Back by popular demand - USMLE Step 1 Question Breakdown. A tricky question and a stepwise approach to get you not only to the right answer, but smarter along the way. Break it down now!
A 67-year old man presents to the Emergency Department with a 2-day history of progressively worsening cough. He has a history of poorly-controlled hypertension, 30 pack-year smoking history, well-controlled diabetes, and a STEMI 4 years prior. He complains of mild sharp chest pain while coughing, some shortness of breath while walking around his apartment, and lightheadedness when standing up. Vital signs on arrival are HR 114, BP 100/55, RR 26, T 101.9 ℉, SpO2 86% on 4 L nasal cannula. Physical exam is significant for general ill appearance, decreased breath sounds in the right lower chest, tachypnea, tachycardia, and use of accessory muscles of breathing. His is somewhat alert and oriented only to person and place. ABG shows pH 7.29/pCO2 60/pO2 69. EKG shows Q-waves in the inferior leads.
Which of the following is most likely to improve the patient’s clinical status?
- Vancomycin and Piperacillin-Tazobactam
- Aspirin and Hepari
How to approach such a question? We’ve got a sick older gentlemen who is certainly on the decline. We will start with the way we approach any question - by forming a differential diagnosis.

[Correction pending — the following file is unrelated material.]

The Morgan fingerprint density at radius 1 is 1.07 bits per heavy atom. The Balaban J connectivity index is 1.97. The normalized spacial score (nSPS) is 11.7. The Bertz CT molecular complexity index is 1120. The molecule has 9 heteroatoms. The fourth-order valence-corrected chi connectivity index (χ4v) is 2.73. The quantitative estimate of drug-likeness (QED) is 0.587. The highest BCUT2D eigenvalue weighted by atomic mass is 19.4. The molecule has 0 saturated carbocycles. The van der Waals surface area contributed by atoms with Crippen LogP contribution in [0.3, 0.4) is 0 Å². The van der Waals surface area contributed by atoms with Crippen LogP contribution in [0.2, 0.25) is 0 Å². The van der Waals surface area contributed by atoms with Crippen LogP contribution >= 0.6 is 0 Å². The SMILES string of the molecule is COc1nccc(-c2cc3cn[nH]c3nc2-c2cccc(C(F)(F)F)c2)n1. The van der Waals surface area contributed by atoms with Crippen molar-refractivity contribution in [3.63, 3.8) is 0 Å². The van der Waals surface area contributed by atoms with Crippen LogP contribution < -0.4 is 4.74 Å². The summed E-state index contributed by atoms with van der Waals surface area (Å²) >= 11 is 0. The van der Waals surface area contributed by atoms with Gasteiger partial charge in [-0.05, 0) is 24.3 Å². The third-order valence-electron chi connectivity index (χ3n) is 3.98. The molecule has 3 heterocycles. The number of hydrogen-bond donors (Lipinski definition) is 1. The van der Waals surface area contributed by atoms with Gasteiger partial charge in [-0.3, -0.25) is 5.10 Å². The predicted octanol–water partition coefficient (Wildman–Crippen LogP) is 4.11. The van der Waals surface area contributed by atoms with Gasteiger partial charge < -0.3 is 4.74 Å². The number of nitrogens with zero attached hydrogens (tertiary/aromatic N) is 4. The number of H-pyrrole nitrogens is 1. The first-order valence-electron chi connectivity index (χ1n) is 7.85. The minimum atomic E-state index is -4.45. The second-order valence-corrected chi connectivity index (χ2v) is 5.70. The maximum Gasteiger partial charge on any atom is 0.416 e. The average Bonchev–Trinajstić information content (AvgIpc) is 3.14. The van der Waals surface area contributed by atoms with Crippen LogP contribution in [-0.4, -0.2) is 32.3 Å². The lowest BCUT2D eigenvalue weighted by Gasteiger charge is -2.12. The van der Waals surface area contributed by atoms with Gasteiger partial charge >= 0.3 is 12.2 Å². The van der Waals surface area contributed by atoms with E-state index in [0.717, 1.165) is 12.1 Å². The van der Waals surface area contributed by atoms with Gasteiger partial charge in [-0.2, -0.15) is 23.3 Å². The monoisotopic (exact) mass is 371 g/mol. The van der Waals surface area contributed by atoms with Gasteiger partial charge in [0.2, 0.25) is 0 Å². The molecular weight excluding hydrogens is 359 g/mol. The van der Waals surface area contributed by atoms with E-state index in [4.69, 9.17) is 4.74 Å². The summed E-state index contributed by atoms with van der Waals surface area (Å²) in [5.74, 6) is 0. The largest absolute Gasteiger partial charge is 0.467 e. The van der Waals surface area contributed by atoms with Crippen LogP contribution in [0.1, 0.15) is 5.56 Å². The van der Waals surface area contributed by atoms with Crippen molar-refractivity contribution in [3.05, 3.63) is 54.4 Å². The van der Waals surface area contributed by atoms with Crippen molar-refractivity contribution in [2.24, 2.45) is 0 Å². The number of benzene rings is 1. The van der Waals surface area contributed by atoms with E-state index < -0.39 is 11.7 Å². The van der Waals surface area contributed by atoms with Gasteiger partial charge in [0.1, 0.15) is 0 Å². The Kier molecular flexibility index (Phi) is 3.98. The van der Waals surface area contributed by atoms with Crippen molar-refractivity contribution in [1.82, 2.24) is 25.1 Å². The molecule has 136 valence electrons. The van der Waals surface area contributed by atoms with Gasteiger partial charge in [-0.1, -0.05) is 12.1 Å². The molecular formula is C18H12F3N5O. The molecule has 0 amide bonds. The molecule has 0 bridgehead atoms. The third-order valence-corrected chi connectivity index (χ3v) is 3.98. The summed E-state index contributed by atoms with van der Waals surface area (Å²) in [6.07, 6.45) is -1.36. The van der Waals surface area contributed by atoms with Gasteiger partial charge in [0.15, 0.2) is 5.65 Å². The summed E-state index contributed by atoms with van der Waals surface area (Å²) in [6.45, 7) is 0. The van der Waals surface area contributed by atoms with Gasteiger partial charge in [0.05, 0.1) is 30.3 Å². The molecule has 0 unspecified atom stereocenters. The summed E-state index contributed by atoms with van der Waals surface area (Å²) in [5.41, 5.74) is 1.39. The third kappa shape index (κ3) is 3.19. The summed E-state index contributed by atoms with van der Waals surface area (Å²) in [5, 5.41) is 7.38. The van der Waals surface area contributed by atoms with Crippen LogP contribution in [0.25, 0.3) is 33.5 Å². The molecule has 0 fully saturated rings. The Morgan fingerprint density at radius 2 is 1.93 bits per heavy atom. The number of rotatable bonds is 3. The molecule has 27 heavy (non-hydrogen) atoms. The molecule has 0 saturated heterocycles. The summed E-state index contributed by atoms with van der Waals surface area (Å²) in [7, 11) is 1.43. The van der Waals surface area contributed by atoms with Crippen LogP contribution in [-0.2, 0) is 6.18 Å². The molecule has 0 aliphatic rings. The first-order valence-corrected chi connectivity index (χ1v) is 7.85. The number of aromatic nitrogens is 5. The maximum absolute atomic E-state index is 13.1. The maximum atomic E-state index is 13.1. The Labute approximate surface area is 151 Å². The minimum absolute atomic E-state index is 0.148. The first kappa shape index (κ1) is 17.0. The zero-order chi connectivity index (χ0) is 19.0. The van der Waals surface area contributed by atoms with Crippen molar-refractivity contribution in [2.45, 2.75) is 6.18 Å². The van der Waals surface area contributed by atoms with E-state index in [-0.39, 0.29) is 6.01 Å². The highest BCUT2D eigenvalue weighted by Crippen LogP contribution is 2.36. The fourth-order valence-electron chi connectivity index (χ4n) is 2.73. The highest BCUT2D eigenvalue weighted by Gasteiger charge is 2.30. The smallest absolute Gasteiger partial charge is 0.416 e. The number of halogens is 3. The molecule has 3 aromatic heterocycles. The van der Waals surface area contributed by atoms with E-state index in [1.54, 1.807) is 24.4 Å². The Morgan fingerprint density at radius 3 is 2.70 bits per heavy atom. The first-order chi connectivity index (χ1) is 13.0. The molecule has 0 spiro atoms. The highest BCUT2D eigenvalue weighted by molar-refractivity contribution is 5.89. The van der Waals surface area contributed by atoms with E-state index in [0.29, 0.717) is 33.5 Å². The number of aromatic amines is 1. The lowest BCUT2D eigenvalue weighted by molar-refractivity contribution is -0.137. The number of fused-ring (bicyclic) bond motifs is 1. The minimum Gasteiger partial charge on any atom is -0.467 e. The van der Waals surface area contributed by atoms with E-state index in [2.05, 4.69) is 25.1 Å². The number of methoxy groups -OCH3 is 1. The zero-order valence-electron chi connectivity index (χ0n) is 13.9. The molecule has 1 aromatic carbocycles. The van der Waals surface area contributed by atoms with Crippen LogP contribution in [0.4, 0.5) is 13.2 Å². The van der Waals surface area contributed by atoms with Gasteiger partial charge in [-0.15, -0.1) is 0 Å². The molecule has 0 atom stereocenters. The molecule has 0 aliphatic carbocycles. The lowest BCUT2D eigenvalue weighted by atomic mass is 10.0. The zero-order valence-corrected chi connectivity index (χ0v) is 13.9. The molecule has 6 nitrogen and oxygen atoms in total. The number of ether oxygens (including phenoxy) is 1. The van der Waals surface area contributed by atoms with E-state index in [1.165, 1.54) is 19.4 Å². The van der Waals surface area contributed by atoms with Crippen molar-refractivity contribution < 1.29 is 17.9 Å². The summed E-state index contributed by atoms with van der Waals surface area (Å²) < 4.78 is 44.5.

Older man, smoking history as well as cardiac history, who is coming in with a cough. Let’s start right there - what can cause a cough? It can be something as innocuous as an unnamed viral infection, or a particular virus like coronavirus or adenovirus. In a patient who is a lifetime smoker, we certainly need to be concerned for COPD and subsequent COPD exacerbation.. Given his history of MI, there is a chance that he’s got scarred myocardium, and a bit of heart failure secondary to his dead chunk of heart (remember MI = infarction = dead, scarred, non-pumping, non-conducting heart tissue). Could he have lung cancer? A pleural effusion? Even the lowly GERD can cause cough, though that’s usually more chronic and indolent.
Most often, in an older patient with comorbidities, especially a sicker one like we’ve got here, cough is driven by a cardiopulmonary process. In the real world, a patient like this would have a pretty in-depth workup, involving cardiac enzymes, chest X-ray, CBC, BMP, ABG, BNP, blood cultures, sputum cultures, etc. But, as is the case with USMLE questions, we don’t have such luxury.
As we read further we notice that the patient has chest pain. Chest pain usually screams “cardiac nature” at us, but not all chest pain is driven by the heart. Is this chest pain ischemic in nature?